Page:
SHADES OF ADAM --- Adam Lambert's fans have earned a reputation for their fierce loyalty to the American Idol star and chart-topping singer. Photographer Christopher Ameruoso experienced that passion first-hand after he and Priscilla Presley published the best-selling book Shades of Elvis," which features more than 75 celebrities wearing Elvis' personally owned iconic sunglasses, including Johnny Depp, Elton John, Ozzy Osbourne, Snoop Dogg, Robert Plant, Cher, Steven Tyler, Celine Dion and Willie Nelson.

Of all the A-list artists' fanbases Ameruoso heard from, Lambert's was the loudest.

"I was definitely taken aback," said Ameruoso. "He said, 'My fans are the most loyal, you'll see,' and a lot of artists say that, but he was right. His fans are absolutely the most supportive and loyal."

Lambert recently wrapped up a concert tour as the new singer for Queen, and last week it was announced that the flamboyant performer will be a guest judge for American Idol’s upcoming season, filling in for Keith Urban due to the recent passing of the father of Urban's wife, Nicole Kidman.

During the process of making Shades of Elvis, Lambert not only impressed the photographer with his talent and humility, but he also made quite an impression on Elvis' former wife Priscilla.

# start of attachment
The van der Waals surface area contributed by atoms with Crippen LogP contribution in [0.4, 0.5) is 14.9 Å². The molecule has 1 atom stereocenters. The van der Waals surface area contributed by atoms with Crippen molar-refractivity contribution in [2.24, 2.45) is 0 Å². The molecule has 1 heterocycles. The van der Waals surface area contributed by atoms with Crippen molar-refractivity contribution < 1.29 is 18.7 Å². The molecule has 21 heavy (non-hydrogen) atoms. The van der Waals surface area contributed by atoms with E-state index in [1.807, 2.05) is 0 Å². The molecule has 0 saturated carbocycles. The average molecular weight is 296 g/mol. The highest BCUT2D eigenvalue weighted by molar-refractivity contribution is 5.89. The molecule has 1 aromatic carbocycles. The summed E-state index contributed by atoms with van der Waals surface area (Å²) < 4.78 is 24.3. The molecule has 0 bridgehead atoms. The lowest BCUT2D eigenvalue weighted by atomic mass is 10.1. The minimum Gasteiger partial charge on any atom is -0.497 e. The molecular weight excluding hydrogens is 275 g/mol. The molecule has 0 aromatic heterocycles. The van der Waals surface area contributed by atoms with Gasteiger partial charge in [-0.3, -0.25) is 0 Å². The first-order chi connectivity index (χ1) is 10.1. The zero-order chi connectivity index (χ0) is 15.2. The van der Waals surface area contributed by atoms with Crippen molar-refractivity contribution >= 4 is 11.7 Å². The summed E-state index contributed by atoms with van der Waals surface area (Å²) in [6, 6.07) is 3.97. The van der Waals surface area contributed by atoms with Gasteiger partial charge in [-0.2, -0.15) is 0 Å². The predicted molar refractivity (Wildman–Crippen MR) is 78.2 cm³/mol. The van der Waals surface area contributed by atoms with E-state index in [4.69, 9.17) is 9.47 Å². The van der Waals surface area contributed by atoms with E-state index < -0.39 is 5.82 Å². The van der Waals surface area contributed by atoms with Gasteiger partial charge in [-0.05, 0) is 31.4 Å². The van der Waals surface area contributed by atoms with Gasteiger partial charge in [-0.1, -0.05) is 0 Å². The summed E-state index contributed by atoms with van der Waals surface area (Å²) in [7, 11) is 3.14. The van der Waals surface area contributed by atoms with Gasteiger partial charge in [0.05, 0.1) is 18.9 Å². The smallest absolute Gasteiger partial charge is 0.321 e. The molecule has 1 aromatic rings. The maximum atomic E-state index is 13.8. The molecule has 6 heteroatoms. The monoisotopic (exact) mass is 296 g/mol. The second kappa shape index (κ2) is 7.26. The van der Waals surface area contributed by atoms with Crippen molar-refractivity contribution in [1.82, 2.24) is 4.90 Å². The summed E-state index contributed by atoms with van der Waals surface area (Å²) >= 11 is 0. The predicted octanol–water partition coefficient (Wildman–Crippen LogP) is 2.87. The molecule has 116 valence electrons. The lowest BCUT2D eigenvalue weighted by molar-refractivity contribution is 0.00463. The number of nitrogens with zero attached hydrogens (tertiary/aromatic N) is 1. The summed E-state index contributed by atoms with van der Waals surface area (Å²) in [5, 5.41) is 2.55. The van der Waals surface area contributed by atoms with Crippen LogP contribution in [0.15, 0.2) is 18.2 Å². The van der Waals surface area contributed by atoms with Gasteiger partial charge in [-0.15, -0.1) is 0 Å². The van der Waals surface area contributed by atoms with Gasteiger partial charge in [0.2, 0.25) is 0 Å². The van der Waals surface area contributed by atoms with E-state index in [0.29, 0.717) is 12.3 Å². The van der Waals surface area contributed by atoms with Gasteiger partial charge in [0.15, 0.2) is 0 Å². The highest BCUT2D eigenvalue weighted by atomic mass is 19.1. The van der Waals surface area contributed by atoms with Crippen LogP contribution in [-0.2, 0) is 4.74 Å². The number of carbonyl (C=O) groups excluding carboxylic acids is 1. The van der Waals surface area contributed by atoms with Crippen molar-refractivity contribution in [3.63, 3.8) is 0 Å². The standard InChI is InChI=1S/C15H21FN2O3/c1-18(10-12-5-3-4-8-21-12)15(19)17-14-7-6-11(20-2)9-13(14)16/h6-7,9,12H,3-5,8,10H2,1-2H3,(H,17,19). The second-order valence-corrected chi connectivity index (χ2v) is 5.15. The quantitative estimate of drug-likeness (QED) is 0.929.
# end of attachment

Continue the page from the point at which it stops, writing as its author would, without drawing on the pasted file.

"First and foremost he's very talented," she said. "He's a full-fledged entertainer and he isn't afraid to take risks. He's a showman from the inside and out."

So would The King have been a Glambert, a name Adam's fans have given themselves?

"Elvis liked anyone who was beyond good at what they did," Priscilla says. "Adam challenges himself. Always striving to be the best he can be at anything he does. He's passionate about his work and it shows. How can anyone not appreciate that in a performer?"

CLOSING NOTES --- Did those recent photos of record producer Phil Spector look positively scary (Golem)? Listen, he’s made some great records, but anyone who knew him, and even if you didn't, he seemed like one odd duck. Shooting off guns in recording studios and treating women not nicely … so sad …

My mate, radio-personality KWXY’s Don Wardell was nominated twice in palm Spring’s annual Best Of The Valley/Desert poll. Great guy (even if he is from across-the-pond), super-talented; vote for him HERE.

NBC’s Blacklist returned Monday with a vengeance. The #1 new show of last season, Monday’s ep (Lord Baltimore) just upped everything. It started with a bang and didn't let go till the end. Continued kudos to the magnificent James Spader (and, Peter Stormare as the enemy Berlin) for continuing his brilliant turn on the character of Raymond Reddington. One critic noted that everything looked darker … and, it did! Superb show! …

And, lastly, from playwright Vincent Amelio, whose How Alfo Learned to Love Women, is one of this season’s runaway hits: “I wrote Alfo in a burst of energy in 5 weeks when I was 37 years old and a lost, searching, confused bachelor living alone in my studio in Manhattan. The play healed me of my commitment issues. I simply wrote my pain and my passions into the play. Years later, I am married with a family.".

And, Derek Jeter? What an ending to his last game last night at Yankee Stadium. Considering what's happening in sports today, Jeter always stood heads-and-tails above almost everyone else as a role model. Bravo Derek!